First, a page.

401st Bomb Group, Mission No. 209, 16 Feb 1945, Gelsenkirchen, Germany.
The Group was briefed at 0700 hours. Aircraft loading was twelve 500 pound G.P.'s and 2,500 gallons of gas. Assembly was at Kingscliffe Buncher at 10,000 feet.
All operational aircraft were airborne by 1054 hours, but the airfield was closed shortly thereafter by low visibility (ceiling 400 feet, visibility 1,000 yards). One ship forced to abort and one spare returning early were diverted to Ridgewell.
Upon returning from the mission, a number of ships were forced to land at other bases because of battle damage, poor visiblity at Deenthorpe or both. The pilot of one ship reported that he could only fly straight and level, could not find a hole in the clouds and was therefore putting the ship on autopilot and bailing the crew out over England. It was reported at 1845 hours that the ship had crashed near Bardney, Lincolnshire, but that the crew of ten had all bailed out safely.
On the following day (17 February) the Flying Control log noted that at 1515 hours all aircraft from yesterday's mission have returned except:
IY-M (371) Capt. Lozinski M.I.A.
IN-N (862) Lt. Baker at Honeyborne, No. 1 engine out.
IN-C (187) Lt. Donaldson M.I.A.
IY-A (860) Lt. Hanson M.I.A.
IY-O (779) Lt. McKay, crashed in U.K.
IY-F (664) Lt. Jordan, at Catfoss
IY-G (983) Lt. Cracraft, at Lissett, Nos. 1 and 2 engines out.
IW-C (833) Lt. Brown at Honeybourne, No 2 engine out.
The 401st provided the three squadrons comprising the 94th Combat Wing "B" Group. Bombing was conducted by a combination of PFF (radar), Gee-H (radio beams)and visual when the lead bombardier saw a checkpoint through the heavy haze and contrails. While all three squadrons missed the target MPI, two of the three placed their bombs into an oil plant just short of the assigned target.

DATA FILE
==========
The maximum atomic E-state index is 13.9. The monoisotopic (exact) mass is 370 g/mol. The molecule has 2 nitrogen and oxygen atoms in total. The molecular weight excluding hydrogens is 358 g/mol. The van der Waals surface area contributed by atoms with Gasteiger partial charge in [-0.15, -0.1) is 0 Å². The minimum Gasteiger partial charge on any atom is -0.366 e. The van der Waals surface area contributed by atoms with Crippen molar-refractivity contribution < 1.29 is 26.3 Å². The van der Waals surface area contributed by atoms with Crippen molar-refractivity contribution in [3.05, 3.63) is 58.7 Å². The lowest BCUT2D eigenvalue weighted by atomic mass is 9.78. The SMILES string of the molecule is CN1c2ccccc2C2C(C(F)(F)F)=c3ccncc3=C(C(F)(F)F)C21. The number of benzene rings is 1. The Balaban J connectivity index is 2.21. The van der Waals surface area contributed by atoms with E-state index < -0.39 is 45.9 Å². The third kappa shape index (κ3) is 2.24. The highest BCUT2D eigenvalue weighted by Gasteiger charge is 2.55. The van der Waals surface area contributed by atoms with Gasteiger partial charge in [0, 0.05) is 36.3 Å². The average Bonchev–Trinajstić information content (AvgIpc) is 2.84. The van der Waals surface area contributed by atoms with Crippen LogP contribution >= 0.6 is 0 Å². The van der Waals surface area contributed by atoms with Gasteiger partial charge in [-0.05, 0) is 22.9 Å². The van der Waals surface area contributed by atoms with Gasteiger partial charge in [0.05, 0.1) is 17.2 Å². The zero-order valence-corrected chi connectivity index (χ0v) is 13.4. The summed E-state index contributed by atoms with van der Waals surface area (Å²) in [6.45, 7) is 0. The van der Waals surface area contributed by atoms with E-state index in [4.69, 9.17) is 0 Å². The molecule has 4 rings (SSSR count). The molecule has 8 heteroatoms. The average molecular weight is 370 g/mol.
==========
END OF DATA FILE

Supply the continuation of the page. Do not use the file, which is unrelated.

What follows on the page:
While no enemy aircraft were encountered, the Group flew through intense and accurate flak at the target. As a result, three 401st aircraft were downed over the Continent and a fourth was abandoned over England upon its return. The four were as follows:
The ship piloted by Catain S. J. Lozinski, No. 44-8371 ("Badland Bat II"), received a direct hit and blew up over the target. Only the bombardier, Lt. H. E. Hughes, survived.
The aircraft piloted by Lt. Ernest A. Hansen, No. 42-97869 ("Maid to Order"), was hit in the right wing, which caught on fire. The crew bailed out over Holland, but three members of the crew, including the pilot, were killed. One crew member, Sgt. R. A. Miller, the Engineer, evaded capture, but the remaining crew members were POW's.
The ship piloted by Lt. Jeff N. Donaldson, No. 43-38187 ("Carrie B III") was hit by flak and lost an engine over the target. Unable to reach Allied-held territory, it landed in the North Sea off the coast of Holland. All members of the crew survived but were taken prisoner.
Finally, the aircraft referred to in the Flying Control report, piloted by Lt. George W. McKay, suffered major flak damage but was able to return to England. However, being unable to land the ship, Lt. McKay engaged the autopilot and ordered his crew to bail out. All crew members survived, and the ship crashed near Barney, Lincolnshire.